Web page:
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My Doctor May Be A Quack
Posted: 08 June 2012 06:40 AM   [ Ignore ]   [ # 16 ]
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Jeciron - 07 June 2012 06:51 PM

As I’ve noted, I haven’t had much exposure to Dr. Oz, but what I saw made me wonder if what his popularity stems from is not so much from selling “woo”, but from pushing the idea that people can have control over their illness.  The appearance of control is a huge part of religion, (praying is really just trying to tell God what to do), and illness is inherently a condition which makes people feel they have no control.  Encouraging people to choose ineffective or untested treatment might be less about the “treatment” than the fact that he’s telling people they can have control.

He’s doing people a huge disservice of course, although like a religious leader, he probably can’t see that, (I hope so, for if he understands what he’s doing he is really evil).  I think it’s easy to resent people who have learned more than you have, or are smarter than you are, I know I can.  Physicians are highly trained, highly educated, and for the most part highly competent people.  If you’re a layman, physicians know more about your body than you do, something that intuitively seems sort of wrong,  and physicians inherently are going to seem to be ineffective because we’re all going to age, get ill and die.  Dr Oz seems to be making a very good living by playing on the resentment this can generate.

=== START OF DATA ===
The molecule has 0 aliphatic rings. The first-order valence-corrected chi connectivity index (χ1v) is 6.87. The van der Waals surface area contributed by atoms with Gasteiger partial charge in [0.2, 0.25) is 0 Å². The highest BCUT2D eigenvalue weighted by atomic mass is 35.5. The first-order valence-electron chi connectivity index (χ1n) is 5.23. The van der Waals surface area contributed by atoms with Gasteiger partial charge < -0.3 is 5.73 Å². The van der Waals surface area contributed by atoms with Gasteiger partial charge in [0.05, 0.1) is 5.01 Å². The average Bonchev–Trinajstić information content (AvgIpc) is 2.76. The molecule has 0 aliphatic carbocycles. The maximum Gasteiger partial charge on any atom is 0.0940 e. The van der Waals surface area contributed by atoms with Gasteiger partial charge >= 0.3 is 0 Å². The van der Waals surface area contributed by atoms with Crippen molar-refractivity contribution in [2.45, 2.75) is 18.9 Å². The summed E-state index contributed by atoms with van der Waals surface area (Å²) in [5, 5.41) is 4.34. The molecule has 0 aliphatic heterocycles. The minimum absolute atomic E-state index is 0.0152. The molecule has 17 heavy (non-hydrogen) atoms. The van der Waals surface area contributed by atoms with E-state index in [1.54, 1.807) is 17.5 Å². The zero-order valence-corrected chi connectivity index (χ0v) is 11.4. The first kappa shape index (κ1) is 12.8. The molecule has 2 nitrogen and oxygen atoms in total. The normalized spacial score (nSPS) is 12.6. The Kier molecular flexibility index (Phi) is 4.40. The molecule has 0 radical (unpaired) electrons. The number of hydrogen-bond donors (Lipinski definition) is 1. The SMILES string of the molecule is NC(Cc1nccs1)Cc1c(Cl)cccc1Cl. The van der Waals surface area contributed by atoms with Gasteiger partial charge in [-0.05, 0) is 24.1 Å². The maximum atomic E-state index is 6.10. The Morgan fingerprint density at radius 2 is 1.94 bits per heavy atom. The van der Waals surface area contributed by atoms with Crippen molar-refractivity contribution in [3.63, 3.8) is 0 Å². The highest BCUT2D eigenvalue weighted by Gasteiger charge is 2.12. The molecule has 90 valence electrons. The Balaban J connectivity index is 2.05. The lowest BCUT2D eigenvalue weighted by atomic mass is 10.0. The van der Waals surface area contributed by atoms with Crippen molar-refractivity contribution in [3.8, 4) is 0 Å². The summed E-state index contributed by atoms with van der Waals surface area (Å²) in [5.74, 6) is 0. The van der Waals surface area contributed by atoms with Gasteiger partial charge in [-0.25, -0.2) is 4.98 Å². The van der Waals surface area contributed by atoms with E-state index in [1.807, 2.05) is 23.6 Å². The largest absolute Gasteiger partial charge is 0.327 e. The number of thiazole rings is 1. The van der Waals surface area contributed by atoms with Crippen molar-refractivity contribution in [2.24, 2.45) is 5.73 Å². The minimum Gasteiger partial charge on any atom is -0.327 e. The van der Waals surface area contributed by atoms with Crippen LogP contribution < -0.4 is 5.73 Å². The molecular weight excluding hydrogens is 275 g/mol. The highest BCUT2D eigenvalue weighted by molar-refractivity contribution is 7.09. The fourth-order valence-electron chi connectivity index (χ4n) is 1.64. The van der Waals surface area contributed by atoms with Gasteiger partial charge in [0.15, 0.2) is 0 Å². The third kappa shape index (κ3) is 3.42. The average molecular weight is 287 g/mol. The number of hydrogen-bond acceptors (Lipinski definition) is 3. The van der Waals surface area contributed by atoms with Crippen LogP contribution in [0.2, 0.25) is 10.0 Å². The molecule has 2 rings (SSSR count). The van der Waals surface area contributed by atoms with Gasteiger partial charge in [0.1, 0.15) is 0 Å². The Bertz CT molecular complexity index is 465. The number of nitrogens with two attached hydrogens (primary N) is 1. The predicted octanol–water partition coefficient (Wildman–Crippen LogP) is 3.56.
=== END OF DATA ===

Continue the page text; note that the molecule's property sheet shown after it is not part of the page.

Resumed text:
Still, I suppose that the message, “You can affect your health.  You should be involved.” is quite a valid message and perhaps it is that part of his message which appeals to a good, scientific physician and so, ends up on waiting room walls.

I think you hit the nail on the head. In fact I think the desire to have control is the driving force behind much if not all of CAM medicine. I think your other point is well taken also about people being somewhat resentful or distrustful of physicians because doctors are perceived as being more knowledgable or more intelligent so they jump at the chance to prove that we don’t know as much as we think we do.

Giving patients control of their health is important but giving them false control or pointing them to things that may be harmful is not the way to do it. In my practice I spend a great deal of time discussing the science behind illness and the rationale for treatment. Its very time consuming and not something every doctor has the time to do. If I were a single wage earner and had to support my family just with my income I might have to give up that practice and run my office more efficiently but I am fortunate in that my wife has a better paying job than me grin  In a perfect world if every doctor could do this we might find that fewer people would turn to CAM medicine or to doctors like Oz, but I am afraid the way medicine is going that may be less likely to happen.